Does anyone truly win a war? Perhaps one nation comes out ahead in terms of political and military advantage after an armed conflict, but as far as the people in the midst of the fighting are concerned, either by design or by accident, can anyone walk away without scars? Playwright Wajdi Mouawad used one woman’s harrowing and ultimately tragic story as...read more
Does anyone truly win a war? Perhaps one nation comes out ahead in terms of political and military advantage after an armed conflict, but as far as the people in the midst of the fighting are concerned, either by design or by accident, can anyone walk away without scars? Playwright Wajdi Mouawad used one woman’s harrowing and ultimately tragic story as a metaphor to consider the grim impact of war on the people caught in the crossfire -- particularly in the political and sectarian conflicts that have gripped the Middle East for decades -- in his stage drama Incendies. Filmmaker Denis Villeneuve has brought Mouawad’s play to the screen, and while he’s successfully opened it up and added elements that would have been impossible or impractical on a stage, he hasn’t lost the emotional power and intimacy of the story, and the result is a film that confronts love, hatred, and betrayal as they move amongst one another in a dance between the bonds of family and the lingering decay of hostility.
Jeanne (Melissa Desormeaux-Poulin) and Simon (Maxim Gaudette) are twin siblings living in Montreal dealing with the recent death of their mother, Nawal (Lubna Azabal), who passed away after falling into a mysterious silence for several weeks. Nawal worked as a secretary for Lebel (Remy Girard), a notary who has agreed to handle her will, and in his office he hands Jeanne and Simon two envelopes -- one to be given to their brother, the other to be given to their father. This comes as a shock to the siblings, who had been raised to believe their father died when they were infants and had no idea they had a brother. Simon scoffs at these requests, but Jeanne dutifully takes a leave of absence from her career as an academic and travels to the Middle East to uncover the facts about the father and brother they never knew. The film moves back and forth between Jeanne’s present-day search for her mother’s history and the truth about her family, and the past, as we witness Nawal’s tragic story while it unfolds. After the murder of her lover when it was discovered that she had become pregnant, Nawal was cared for by her grandmother, who sent her to the city to go to school after giving her newborn son to an orphanage. While attending college, Nawal became a political activist trying to bring peace to the region; however, an act of violence led her to join forces with a radical group and take part in a planned political assassination. Nawal’s actions led her to prison, where she was subjected to torture and even rape, yet this degradation would not prove to be the saddest and most horrible part of her story.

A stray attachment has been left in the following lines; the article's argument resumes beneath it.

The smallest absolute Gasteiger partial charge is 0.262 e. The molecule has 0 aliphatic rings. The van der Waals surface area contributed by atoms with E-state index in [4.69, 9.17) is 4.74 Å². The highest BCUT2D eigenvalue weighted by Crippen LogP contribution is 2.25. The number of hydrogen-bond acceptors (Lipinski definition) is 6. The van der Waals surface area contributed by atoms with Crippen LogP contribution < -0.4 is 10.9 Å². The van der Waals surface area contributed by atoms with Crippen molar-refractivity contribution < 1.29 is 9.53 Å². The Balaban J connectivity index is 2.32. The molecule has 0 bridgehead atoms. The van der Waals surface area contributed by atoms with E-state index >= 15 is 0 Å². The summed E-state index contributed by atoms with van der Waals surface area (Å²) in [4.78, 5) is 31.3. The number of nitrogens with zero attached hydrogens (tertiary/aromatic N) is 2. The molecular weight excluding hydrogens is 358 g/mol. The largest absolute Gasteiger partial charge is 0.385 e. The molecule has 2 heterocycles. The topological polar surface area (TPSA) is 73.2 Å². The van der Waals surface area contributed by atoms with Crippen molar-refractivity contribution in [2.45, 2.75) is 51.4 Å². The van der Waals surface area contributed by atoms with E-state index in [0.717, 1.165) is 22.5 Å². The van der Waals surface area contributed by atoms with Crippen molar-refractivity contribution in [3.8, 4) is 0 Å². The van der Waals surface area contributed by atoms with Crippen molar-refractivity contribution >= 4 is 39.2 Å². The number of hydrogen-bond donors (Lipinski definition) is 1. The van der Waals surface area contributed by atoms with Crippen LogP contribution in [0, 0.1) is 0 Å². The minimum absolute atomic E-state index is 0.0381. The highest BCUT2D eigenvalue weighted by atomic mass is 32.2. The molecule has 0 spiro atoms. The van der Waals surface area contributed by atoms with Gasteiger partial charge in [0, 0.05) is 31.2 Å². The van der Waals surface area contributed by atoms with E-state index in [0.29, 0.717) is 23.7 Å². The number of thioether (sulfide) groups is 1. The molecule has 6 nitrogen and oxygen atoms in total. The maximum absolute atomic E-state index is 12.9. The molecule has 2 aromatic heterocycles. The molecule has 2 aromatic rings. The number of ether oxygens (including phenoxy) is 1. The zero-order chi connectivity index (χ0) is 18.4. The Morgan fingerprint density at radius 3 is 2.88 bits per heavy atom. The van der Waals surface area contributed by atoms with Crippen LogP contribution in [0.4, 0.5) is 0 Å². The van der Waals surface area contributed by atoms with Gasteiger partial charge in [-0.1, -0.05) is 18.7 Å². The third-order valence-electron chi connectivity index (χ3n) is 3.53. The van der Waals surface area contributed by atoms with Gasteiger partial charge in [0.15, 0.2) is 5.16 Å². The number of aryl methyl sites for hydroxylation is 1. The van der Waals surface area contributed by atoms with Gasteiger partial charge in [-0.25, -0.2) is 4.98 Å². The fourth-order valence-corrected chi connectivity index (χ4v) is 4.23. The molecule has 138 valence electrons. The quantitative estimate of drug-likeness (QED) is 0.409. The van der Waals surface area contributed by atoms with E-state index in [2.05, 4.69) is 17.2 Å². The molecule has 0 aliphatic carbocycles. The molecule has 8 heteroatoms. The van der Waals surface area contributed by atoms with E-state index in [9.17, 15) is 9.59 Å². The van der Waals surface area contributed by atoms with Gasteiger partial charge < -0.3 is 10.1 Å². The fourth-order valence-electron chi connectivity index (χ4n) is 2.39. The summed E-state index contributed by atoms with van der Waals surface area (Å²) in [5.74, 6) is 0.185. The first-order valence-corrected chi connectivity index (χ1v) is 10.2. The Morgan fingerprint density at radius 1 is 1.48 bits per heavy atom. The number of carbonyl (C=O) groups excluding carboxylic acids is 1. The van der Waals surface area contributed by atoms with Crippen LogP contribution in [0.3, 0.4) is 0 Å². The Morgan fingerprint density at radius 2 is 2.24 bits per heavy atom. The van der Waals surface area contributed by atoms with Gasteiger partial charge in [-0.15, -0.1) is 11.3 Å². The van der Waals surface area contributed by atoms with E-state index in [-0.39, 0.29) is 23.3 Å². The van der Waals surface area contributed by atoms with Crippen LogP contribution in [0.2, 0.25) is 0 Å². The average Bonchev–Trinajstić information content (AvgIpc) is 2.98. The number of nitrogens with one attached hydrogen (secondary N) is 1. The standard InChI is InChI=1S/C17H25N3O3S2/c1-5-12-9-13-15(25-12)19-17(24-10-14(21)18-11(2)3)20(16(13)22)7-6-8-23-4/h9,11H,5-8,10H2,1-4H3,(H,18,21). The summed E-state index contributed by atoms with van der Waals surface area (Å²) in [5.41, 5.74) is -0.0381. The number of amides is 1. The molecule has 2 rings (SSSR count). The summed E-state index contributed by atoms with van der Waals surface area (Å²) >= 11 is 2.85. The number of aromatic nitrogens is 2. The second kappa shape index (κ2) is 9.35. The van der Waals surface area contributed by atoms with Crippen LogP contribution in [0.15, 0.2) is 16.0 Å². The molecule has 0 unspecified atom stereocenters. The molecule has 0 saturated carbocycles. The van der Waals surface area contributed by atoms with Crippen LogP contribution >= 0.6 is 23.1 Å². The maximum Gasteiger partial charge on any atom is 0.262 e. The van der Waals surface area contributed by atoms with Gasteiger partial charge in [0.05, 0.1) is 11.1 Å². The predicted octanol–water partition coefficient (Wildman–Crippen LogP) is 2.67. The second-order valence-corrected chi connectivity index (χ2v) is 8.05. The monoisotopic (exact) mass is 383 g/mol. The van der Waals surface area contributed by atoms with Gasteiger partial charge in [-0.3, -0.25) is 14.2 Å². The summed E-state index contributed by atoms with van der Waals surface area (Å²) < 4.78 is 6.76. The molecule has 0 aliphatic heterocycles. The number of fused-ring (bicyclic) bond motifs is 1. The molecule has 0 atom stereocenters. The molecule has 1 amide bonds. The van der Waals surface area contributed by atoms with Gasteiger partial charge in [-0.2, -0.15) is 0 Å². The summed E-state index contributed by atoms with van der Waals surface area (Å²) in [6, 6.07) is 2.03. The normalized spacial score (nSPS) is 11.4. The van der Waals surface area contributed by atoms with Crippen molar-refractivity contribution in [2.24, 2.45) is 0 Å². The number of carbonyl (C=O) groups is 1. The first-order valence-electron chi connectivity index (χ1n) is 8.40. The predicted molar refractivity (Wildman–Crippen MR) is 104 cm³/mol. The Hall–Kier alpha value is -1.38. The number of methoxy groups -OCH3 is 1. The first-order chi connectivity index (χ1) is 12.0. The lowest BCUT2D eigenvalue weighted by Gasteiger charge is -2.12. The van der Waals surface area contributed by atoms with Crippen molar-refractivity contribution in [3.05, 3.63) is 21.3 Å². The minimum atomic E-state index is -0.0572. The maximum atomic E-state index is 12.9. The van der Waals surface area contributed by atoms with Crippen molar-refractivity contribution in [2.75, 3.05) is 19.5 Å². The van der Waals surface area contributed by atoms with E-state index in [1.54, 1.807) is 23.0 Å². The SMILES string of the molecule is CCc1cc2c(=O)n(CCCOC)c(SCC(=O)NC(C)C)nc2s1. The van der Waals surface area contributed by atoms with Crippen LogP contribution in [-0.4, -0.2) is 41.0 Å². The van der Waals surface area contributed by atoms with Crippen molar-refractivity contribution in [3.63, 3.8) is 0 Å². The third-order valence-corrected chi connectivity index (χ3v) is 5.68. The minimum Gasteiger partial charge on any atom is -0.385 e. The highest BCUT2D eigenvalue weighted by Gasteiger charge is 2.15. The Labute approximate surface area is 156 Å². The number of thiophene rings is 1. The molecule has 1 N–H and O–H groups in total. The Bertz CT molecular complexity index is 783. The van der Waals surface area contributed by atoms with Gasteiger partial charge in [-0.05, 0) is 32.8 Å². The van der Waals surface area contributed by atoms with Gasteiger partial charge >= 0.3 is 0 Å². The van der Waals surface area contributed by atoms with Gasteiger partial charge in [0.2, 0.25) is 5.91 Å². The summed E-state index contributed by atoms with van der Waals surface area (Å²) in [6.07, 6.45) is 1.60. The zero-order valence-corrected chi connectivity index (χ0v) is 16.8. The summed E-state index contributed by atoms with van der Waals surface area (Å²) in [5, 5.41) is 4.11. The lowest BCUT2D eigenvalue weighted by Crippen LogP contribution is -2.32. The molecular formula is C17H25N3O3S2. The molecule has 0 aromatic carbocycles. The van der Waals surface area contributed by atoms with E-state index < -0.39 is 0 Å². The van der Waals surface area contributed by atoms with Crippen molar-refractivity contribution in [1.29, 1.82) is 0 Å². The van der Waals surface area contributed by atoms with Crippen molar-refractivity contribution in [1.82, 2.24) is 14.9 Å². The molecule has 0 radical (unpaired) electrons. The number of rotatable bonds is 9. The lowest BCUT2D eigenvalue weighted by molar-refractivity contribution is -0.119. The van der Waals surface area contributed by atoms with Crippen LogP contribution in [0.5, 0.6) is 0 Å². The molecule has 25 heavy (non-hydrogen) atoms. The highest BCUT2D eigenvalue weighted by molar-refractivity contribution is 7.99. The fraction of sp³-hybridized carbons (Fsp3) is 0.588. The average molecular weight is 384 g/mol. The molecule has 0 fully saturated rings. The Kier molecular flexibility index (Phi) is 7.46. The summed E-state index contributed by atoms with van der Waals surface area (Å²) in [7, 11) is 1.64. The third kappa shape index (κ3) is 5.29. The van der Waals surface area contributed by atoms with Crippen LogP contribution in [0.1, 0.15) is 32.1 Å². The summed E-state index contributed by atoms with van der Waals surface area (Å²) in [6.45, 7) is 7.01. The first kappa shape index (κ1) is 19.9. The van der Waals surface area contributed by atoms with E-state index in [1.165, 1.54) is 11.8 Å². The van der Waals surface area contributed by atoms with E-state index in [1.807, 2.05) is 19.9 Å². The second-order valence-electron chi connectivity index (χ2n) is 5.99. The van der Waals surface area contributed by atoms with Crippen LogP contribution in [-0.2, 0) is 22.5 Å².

In Incendies, Mouawad and Villeneuve never give a name to the country where Nawal’s story takes place, and though some of the factions fighting among themselves are identified as Christian and Muslim, most of the time we don’t know who is fighting whom, or why. And that seems to be very much the point; Incendies isn’t the story of any particular war, but of the people who find themselves drawn into the conflict or simply happen upon it, and how the further they follow the path into violence, the more it brings ugly and unexpected consequences to those around them, like a snake swallowing its own tail. Although there are some very real dramatic fireworks in Incendies, in his direction and screenplay, Denis Villeneuve is wise enough to underplay the action most of the time, only letting the dread of Nawal’s story explode into terror when it truly serves the film’s purposes. Villeneuve has given the film a naturalistic look and feel that’s pitch-perfect for this story (aided considerably by cinematographer Andre Turpin and production designer Andre-Line Beauparlant), and his cast does superb work, particularly Lubna Azabal, who credibly ages decades while she’s torn between love and revenge as Nawal, and Melissa Desormeaux-Poulin, who as Jeanne allows us to see the horrors of her mother’s story and her loving but difficult family relationships through her eyes. The horror of war is not a new theme; it has been covered onscreen enough times to become hackneyed in the wrong hands. With Incendies, however, Denis Villeneuve hasn’t given us a polemic or a traditional statement about violence. Instead, he’s crafted an honest and deeply moving fable in which the poison of hatred leaves a mark wherever it goes, even against those we were meant to love, and the craft, intelligence, and passion with which he tells the tale is truly impressive and affecting.
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